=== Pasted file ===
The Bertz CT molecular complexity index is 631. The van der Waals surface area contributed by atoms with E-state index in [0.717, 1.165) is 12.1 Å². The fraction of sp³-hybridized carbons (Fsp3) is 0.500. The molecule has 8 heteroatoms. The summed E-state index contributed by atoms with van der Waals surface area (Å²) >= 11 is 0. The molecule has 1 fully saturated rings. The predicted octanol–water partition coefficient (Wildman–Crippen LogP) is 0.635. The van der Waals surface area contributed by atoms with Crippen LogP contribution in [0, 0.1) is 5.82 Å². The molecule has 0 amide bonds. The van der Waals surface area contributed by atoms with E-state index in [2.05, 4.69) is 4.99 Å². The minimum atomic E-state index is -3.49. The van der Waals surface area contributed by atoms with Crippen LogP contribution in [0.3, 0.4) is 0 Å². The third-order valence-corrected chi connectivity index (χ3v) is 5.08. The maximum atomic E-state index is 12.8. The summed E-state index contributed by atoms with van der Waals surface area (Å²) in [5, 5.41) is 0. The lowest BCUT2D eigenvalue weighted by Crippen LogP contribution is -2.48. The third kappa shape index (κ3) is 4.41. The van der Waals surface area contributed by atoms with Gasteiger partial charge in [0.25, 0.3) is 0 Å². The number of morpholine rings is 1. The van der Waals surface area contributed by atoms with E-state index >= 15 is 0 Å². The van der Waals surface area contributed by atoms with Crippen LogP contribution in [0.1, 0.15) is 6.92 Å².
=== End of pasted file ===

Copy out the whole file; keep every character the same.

The Bertz CT molecular complexity index is 631. The van der Waals surface area contributed by atoms with E-state index in [0.717, 1.165) is 12.1 Å². The fraction of sp³-hybridized carbons (Fsp3) is 0.500. The molecule has 8 heteroatoms. The summed E-state index contributed by atoms with van der Waals surface area (Å²) >= 11 is 0. The molecule has 1 fully saturated rings. The predicted octanol–water partition coefficient (Wildman–Crippen LogP) is 0.635. The van der Waals surface area contributed by atoms with Crippen LogP contribution in [0, 0.1) is 5.82 Å². The molecule has 0 amide bonds. The van der Waals surface area contributed by atoms with E-state index in [2.05, 4.69) is 4.99 Å². The minimum atomic E-state index is -3.49. The van der Waals surface area contributed by atoms with Crippen LogP contribution in [0.3, 0.4) is 0 Å². The third-order valence-corrected chi connectivity index (χ3v) is 5.08. The maximum atomic E-state index is 12.8. The summed E-state index contributed by atoms with van der Waals surface area (Å²) in [5, 5.41) is 0. The lowest BCUT2D eigenvalue weighted by Crippen LogP contribution is -2.48. The third kappa shape index (κ3) is 4.41. The van der Waals surface area contributed by atoms with Gasteiger partial charge in [0.25, 0.3) is 0 Å². The number of morpholine rings is 1. The van der Waals surface area contributed by atoms with E-state index >= 15 is 0 Å². The van der Waals surface area contributed by atoms with Crippen LogP contribution in [0.1, 0.15) is 6.92 Å².